Home / Store / Journals / Electronic Articles / Nuclear Technology / Volume 186 / Number 1 / Pages 76-89
Ross Hays, Paul Turinsky
Nuclear Technology / Volume 186 / Number 1 / Pages 76-89
Format:electronic copy (download)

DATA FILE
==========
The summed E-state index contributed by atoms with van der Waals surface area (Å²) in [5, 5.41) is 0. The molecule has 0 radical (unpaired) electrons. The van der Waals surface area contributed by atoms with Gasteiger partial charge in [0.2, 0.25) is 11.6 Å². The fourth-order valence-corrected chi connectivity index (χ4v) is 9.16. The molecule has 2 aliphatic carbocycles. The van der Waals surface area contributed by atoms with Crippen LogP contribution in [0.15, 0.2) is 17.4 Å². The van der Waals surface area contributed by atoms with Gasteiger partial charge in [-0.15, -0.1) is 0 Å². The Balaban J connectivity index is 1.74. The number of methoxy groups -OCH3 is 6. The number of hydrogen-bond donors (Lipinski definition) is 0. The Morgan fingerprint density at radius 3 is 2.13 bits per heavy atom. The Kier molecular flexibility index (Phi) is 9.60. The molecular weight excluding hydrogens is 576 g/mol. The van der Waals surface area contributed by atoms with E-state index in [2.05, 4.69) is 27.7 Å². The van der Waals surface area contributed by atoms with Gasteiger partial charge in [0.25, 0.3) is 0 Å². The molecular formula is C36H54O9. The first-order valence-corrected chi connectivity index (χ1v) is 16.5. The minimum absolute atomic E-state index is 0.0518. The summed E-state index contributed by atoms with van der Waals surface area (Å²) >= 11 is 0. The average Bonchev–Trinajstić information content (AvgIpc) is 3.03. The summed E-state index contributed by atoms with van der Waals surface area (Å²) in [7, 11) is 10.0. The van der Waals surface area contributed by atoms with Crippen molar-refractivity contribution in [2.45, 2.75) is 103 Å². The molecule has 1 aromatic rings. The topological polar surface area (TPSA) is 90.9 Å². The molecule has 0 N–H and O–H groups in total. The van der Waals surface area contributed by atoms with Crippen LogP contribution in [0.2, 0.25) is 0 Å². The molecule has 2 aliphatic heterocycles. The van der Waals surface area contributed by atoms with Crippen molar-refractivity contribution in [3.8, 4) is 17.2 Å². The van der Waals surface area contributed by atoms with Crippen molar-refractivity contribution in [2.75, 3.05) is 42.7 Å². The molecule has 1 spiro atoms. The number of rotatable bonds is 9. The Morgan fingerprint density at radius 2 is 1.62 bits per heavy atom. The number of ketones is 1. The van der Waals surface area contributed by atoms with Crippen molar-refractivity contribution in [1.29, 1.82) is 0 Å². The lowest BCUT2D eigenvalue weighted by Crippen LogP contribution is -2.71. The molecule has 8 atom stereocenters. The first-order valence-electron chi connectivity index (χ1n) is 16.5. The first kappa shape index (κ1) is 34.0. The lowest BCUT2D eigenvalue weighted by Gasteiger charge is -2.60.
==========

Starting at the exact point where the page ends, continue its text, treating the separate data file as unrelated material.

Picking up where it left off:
The process of transitioning from the current once-through nuclear fuel cycle to a hypothetical closed fuel cycle necessarily introduces a much greater degree of supply feedback and complexity. When considering such advanced technologies, it is necessary to consider when and how fuel cycle facilities can be deployed in order to avoid resource conflicts while maximizing certain stakeholder values. A multiobjective optimization capability was developed around the VISION nuclear fuel cycle simulation code to allow for the automated determination of optimum deployment scenarios and objective trade-off surfaces for dynamic fuel cycle transition scenarios. A parallel simulated annealing optimization framework with modular objective function definitions is utilized to maximize computational power and flexibility. Three sample objective functions representing a range of economic and sustainability goals are presented, as well as representative optimization results demonstrating both robust convergence toward a set of optimum deployment configurations and a consistent set of trade-off surfaces.
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